orange, and yellow of the trees and the woodsy scent of bark and leaves soaked the air. Twilight ushered in a
cool breeze. Icy fog dripped wet tresses from branches and covered the creek with a mist so fine it reminded me
of the sugar crystals Mama dusted on birthday cakes. Air so clear and hushed, I heard the grass breathe.
And there the stallion stood.
Black skinned, wearing a coat of iron-gray and silver flecks, he watched me walk toward him with dark eyes so wise
and deep I could fall into them and never crawl out. A horse so noble and proud, Jesus Christ himself would've
thrown a leg over and spurred into hell. Strong. Fast. Willing and brave enough to carry me all the way to Mama
and bring me home again.
Big Sweed's barn busted at the seams with bridles and saddles. Didn't take but a few minutes to find a good one,
tighten the cinch, and step up into the stirrup. I screwed my Stetson down low and gave the gray his head.
I trusted he knew the way.
Sarah's long fingers traced the name burned into the wood cross: Zane Montgomery
"Max said your father's old cavalry pistol back-fired. Killed her on the spot."
"Thank you, Elsa. For . . . for not leaving her there for the buzzards and wolves."
Elsa stepped away from the small mound of dirt and shook her head. "No need to thank me. You would've
done the same if'n it been one of mine."
"You know, Elsa, that day . . . that awful day, I made her swear not to try and save
me. No matter what." A sad smile. "But I knew. Knew before the vow left her lips she wouldn't honor it. After
her father abandoned us she said was her duty to protect me. Claimed that's why God made her. Have no idea
where she got that notion. Couldn't convince her any different."
Elsa chuckled. "She always was a head-strong child."
Sam whined and nudged Sarah's hand. She knelt beside the grave and stared into his eyes. "Poor boy, I bet
you miss her something fierce."
"I'll say he does. That yella' hound comes out here every night and curls beside her. Rain or shine.
Sometimes . . . well I know how strange this is going to sound, but sometimes he gets
all worked up, barking, tail wagging to beat the band. Kinda like he sees or hears her. Silly notion, ain't
it? Thinking the dead can still be around watching over us."
"Oh, it's not so foolish, Elsa. I happen to believe they are, and I find great comfort in that."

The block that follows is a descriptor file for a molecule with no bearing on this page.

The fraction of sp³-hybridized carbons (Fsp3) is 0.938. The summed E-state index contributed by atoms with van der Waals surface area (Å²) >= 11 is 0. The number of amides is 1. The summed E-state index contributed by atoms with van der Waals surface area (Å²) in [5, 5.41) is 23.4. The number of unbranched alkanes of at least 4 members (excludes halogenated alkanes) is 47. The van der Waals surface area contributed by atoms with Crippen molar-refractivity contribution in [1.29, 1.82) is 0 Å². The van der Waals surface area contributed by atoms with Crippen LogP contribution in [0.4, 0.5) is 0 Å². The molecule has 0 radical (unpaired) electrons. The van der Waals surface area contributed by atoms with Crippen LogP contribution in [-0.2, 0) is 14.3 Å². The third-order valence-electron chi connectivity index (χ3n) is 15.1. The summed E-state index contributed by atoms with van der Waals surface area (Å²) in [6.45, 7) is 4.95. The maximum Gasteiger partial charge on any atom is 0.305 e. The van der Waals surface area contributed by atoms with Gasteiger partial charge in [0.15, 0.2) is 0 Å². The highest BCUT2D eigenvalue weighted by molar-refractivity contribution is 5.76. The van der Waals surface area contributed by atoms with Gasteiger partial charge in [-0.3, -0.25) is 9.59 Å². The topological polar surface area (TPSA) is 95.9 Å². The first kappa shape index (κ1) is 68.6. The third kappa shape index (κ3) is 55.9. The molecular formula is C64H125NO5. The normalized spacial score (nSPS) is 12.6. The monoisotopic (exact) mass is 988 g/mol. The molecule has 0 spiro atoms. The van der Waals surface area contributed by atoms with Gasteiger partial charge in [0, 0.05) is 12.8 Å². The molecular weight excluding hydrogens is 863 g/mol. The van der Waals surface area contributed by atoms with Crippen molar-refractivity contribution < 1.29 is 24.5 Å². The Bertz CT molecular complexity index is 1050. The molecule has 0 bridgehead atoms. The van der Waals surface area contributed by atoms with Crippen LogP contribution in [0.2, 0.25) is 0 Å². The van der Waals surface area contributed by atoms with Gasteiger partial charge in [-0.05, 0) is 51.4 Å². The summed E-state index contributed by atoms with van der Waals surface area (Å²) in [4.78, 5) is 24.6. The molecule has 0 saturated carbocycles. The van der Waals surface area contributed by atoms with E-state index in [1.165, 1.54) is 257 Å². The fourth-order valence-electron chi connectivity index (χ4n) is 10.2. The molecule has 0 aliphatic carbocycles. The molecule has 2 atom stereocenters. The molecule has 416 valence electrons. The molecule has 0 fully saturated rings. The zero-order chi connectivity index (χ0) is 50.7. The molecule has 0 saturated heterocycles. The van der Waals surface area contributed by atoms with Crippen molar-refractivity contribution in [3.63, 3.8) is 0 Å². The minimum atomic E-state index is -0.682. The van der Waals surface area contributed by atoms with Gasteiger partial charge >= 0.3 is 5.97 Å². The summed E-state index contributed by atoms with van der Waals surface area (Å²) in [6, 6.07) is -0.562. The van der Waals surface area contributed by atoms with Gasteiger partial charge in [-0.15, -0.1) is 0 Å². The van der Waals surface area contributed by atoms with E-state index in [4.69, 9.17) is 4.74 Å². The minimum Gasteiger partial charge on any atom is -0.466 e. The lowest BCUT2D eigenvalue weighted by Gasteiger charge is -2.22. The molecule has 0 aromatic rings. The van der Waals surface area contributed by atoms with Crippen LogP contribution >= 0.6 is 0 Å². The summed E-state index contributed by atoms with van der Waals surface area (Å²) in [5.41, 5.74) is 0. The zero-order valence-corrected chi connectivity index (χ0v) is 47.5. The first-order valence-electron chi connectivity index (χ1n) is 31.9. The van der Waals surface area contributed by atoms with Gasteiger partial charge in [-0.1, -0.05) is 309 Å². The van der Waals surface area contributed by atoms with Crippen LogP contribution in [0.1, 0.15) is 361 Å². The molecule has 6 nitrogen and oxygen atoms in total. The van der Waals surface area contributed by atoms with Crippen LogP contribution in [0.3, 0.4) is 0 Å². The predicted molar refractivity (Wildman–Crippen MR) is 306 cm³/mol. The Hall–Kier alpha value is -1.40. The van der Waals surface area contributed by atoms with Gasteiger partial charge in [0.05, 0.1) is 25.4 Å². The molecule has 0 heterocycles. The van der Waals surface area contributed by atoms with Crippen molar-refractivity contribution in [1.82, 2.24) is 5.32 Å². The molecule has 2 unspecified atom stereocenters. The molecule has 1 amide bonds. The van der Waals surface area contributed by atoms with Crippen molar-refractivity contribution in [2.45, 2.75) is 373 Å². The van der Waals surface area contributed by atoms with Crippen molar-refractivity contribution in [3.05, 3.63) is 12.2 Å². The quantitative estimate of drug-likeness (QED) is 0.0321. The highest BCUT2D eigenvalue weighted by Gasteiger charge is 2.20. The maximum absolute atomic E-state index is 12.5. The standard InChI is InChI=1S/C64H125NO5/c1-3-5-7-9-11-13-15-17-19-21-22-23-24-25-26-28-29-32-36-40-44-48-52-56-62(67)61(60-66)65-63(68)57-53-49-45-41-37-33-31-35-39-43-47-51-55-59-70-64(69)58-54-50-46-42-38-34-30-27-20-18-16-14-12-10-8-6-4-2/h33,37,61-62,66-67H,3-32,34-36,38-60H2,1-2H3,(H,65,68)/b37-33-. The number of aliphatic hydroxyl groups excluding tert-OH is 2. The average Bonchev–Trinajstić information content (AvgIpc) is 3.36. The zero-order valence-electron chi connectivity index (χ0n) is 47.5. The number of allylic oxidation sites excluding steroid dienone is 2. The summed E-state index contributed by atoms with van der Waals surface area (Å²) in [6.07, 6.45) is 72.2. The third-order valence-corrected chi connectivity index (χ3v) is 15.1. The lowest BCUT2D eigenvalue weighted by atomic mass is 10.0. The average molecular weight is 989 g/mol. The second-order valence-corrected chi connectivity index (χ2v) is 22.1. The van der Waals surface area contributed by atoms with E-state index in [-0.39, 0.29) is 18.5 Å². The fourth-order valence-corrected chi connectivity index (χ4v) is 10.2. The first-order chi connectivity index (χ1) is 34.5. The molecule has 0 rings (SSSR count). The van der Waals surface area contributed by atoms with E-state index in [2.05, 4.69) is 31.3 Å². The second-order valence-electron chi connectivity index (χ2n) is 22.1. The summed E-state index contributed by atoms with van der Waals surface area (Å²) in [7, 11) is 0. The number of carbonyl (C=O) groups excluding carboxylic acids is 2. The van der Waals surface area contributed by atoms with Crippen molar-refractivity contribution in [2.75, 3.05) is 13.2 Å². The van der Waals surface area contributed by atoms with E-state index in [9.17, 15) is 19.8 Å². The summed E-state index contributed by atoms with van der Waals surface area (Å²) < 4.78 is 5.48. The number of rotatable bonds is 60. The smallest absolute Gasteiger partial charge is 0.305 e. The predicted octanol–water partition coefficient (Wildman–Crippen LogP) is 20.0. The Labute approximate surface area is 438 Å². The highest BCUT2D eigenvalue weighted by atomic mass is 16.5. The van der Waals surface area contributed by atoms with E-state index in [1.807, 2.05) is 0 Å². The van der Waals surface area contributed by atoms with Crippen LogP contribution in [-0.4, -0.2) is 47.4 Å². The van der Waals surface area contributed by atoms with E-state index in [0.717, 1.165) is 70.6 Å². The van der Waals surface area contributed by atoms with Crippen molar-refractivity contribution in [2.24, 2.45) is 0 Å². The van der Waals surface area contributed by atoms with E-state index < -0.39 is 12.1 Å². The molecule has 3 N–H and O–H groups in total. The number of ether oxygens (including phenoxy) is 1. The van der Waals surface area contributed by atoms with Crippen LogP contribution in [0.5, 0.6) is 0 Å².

The big woman gathered her skirts and slipped down beside her friend. "You never did say how you got away."
"Every night and day.
"Prayed God's wrath would strike my captor dead. Right where he stood." A deep breath. "Believe it or not,
that's exactly what happened."
She pulled Sam into her lap and stroked his tawny coat, lost in thought. Her voice came low.
"We'd gone into town for supplies. Very rarely did he let me out of his sight, and when he did I was on a very
short rope. Usually he'd follow me into the store and stand by the door while I got what we needed. For some odd
reason this one particular day he let me go in alone while he stood by the hitchin' rail. There hadn't been a
hint of a storm brewing but minutes after we hit town the skies turned a puke-green color. The wind stilled like
death and lightning cracked sharp as a whip. All of us ran to the windows expecting to see a twister fall out of
the clouds. Instead, we watched a stranger ride down the middle of the street, bold as brass."
"Oh, my. What did he look like?'
"Never saw his face, hat was pulled too low, but his horse was a most striking mottled gray I'd ever seen. He
trotted right up, pulled out his gun, and shot that piece of oulaw vermin right between the eyes.
"Right where he stood.
"Just like I'd prayed."
Elsa gasped. "Death rides a pale horse."
"And Wrath rides a Dappled Gray.
"Everyone ran out to the street. All except me. I climbed up into the buckboard and drove straight out of town. Never looked back."
"What happened to the stranger?"
"Disappeared back into the storm what birthed him."
Elsa struggled to her feet and patted Sarah's shoulder. "I best be seeing to supper. Stay here as long as ya
need, honey." She walked a few steps then turned. "Too bad Zane will never know about that stranger. That he rescued you."
Sarah ducked her head. A knowing, secretive grin pulled at her lips and she whispered to Sam's flickering ears.
"Oh, I bet she knows."